Difference between revisions of "Igneous rock"

From Conservapedia
Jump to: navigation, search
 
(merge from Igneous Rock)
Line 1: Line 1:
Rock that forms from molten rock.<ref>Wile, Dr. Jay L. ''Exploring Creation With Physical Science''. Apologia Educational Ministries, Inc. 1999, 2000</ref>
+
'''Igneous rocks''' are formed when molten [[rock]] is either ejected directly on to the earth's surface ([[extrusive rock]]) or pushed up near the surface and cools beneath it ([[intrusive rock]]). Molten rock beneath the earth's crust is called [[magma]]; when magma is ejected throught the crust it is called [[lava]].
  
==References==
+
Most igneous rocks are composed of an interlocking [[mosaic]] of [[crystal]]s. Lava rocks are often riddled with air holes.
<references/>
+
 
 +
==Extrusive Igneous==
 +
 
 +
Crystals are generally small, often microscopic.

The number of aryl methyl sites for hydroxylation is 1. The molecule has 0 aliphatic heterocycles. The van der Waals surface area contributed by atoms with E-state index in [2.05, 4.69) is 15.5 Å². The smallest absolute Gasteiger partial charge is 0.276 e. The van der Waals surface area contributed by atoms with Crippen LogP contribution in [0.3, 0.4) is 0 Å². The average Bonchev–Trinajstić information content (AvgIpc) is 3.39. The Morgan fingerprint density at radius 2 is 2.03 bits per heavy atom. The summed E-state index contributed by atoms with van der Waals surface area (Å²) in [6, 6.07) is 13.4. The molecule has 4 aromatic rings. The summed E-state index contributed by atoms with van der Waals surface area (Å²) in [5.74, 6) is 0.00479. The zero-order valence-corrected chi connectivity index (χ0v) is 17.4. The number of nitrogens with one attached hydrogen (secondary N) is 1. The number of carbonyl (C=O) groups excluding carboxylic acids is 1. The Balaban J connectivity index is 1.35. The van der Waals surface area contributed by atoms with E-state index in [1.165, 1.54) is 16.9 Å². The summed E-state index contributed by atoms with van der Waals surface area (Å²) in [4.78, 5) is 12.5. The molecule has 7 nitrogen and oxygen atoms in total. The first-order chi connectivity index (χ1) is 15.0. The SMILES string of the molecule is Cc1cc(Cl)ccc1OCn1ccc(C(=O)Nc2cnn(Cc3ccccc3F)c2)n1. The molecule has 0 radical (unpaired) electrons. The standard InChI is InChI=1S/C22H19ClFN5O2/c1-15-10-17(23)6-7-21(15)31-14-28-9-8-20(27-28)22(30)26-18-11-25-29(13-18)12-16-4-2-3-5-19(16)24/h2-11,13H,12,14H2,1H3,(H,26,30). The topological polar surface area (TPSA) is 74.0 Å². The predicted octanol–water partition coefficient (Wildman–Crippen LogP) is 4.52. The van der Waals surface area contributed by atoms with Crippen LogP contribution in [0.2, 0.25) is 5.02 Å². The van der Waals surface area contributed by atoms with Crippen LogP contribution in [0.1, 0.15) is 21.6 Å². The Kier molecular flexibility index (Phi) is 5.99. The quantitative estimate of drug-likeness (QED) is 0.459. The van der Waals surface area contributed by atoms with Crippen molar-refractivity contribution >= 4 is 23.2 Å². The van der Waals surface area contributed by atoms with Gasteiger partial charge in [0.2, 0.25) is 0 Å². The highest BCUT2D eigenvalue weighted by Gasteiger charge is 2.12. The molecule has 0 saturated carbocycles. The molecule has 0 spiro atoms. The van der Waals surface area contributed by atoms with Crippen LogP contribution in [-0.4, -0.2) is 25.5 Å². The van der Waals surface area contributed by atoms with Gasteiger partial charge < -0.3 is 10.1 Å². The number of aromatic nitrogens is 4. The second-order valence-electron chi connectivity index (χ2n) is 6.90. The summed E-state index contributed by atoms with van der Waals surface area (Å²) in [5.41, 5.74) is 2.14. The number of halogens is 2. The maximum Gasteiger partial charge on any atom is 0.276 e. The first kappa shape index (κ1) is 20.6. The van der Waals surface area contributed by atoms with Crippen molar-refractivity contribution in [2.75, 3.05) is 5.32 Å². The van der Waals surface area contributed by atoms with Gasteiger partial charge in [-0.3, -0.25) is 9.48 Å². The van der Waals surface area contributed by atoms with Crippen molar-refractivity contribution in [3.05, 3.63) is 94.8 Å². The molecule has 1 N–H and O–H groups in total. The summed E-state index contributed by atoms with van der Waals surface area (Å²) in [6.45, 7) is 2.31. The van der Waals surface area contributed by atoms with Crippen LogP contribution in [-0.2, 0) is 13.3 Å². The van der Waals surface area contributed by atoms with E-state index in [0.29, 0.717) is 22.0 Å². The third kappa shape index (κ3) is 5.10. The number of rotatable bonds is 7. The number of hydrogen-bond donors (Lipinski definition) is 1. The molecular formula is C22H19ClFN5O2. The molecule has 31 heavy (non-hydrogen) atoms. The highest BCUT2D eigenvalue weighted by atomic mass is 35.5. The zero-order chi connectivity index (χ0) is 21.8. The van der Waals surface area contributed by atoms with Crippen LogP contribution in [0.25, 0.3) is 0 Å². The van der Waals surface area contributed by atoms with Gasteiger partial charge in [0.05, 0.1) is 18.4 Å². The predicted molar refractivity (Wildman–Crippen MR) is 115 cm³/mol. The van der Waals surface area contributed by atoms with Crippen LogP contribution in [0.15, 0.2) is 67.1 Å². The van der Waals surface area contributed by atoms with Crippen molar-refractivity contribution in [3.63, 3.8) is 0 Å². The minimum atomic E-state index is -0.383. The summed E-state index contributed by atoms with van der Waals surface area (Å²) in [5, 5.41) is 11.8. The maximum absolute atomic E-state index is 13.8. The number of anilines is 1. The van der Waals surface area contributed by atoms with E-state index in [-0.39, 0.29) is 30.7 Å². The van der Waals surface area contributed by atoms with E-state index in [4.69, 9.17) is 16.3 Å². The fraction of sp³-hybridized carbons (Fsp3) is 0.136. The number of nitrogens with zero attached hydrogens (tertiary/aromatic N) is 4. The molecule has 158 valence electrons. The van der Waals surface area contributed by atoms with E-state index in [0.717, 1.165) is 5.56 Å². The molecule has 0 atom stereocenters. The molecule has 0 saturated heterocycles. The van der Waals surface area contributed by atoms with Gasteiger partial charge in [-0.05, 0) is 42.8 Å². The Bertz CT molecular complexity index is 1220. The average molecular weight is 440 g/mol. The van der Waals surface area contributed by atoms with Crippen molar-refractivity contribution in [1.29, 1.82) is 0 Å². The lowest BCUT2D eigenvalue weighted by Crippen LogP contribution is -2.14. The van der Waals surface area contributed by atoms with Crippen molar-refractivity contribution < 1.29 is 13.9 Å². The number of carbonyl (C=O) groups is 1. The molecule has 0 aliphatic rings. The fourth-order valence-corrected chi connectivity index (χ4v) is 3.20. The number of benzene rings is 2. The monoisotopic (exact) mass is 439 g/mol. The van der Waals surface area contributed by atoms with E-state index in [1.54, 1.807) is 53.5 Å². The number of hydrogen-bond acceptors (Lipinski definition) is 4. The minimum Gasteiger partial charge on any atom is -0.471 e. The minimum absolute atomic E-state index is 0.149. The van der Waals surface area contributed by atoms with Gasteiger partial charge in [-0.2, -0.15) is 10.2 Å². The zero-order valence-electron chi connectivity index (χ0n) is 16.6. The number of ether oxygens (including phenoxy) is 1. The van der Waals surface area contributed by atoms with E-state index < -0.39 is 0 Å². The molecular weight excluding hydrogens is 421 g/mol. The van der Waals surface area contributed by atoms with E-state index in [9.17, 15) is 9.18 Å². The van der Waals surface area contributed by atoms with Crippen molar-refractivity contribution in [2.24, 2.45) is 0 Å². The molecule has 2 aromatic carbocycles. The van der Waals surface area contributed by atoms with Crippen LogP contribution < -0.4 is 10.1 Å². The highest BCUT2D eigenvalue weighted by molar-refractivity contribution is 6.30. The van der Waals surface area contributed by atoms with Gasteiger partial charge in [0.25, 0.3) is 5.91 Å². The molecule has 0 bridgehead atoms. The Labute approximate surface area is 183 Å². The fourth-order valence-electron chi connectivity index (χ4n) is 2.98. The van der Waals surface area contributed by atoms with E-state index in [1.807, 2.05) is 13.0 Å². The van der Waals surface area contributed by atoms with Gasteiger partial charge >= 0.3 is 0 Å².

+
 
 +
*[[Obsidian]]
 +
*[[Basalt]]
 +
*[[Pumice]]
 +
 
 +
==Intrusive Igneous==
 +
 
 +
Crystals are generally large and visible to the naked eye. Intrusive igneous rocks are the source of many [[gemstone]]s.
 +
 
 +
*[[Granite]]
 +
*[[Gabbro]]
 +
*[[Granite Porphyry]]
 +
 
 +
Kavanaugh, Pocket Naturalist
 +
 
 +
==Sources==
 +
*Kavanaugh, James. ''Pocket Naturalist - Geology - An Introduction to familiar Rocks, Minerals, Gemstones & Fossils'', Waterford Press: Arizona (2000)
 +
 
 +
[[category:Igneous rocks]]

Revision as of 16:19, 14 July 2007

Igneous rocks are formed when molten rock is either ejected directly on to the earth's surface (extrusive rock) or pushed up near the surface and cools beneath it (intrusive rock). Molten rock beneath the earth's crust is called magma; when magma is ejected throught the crust it is called lava.

Most igneous rocks are composed of an interlocking mosaic of crystals. Lava rocks are often riddled with air holes.

Extrusive Igneous

Crystals are generally small, often microscopic.

Intrusive Igneous

Crystals are generally large and visible to the naked eye. Intrusive igneous rocks are the source of many gemstones.

Kavanaugh, Pocket Naturalist

Sources

  • Kavanaugh, James. Pocket Naturalist - Geology - An Introduction to familiar Rocks, Minerals, Gemstones & Fossils, Waterford Press: Arizona (2000)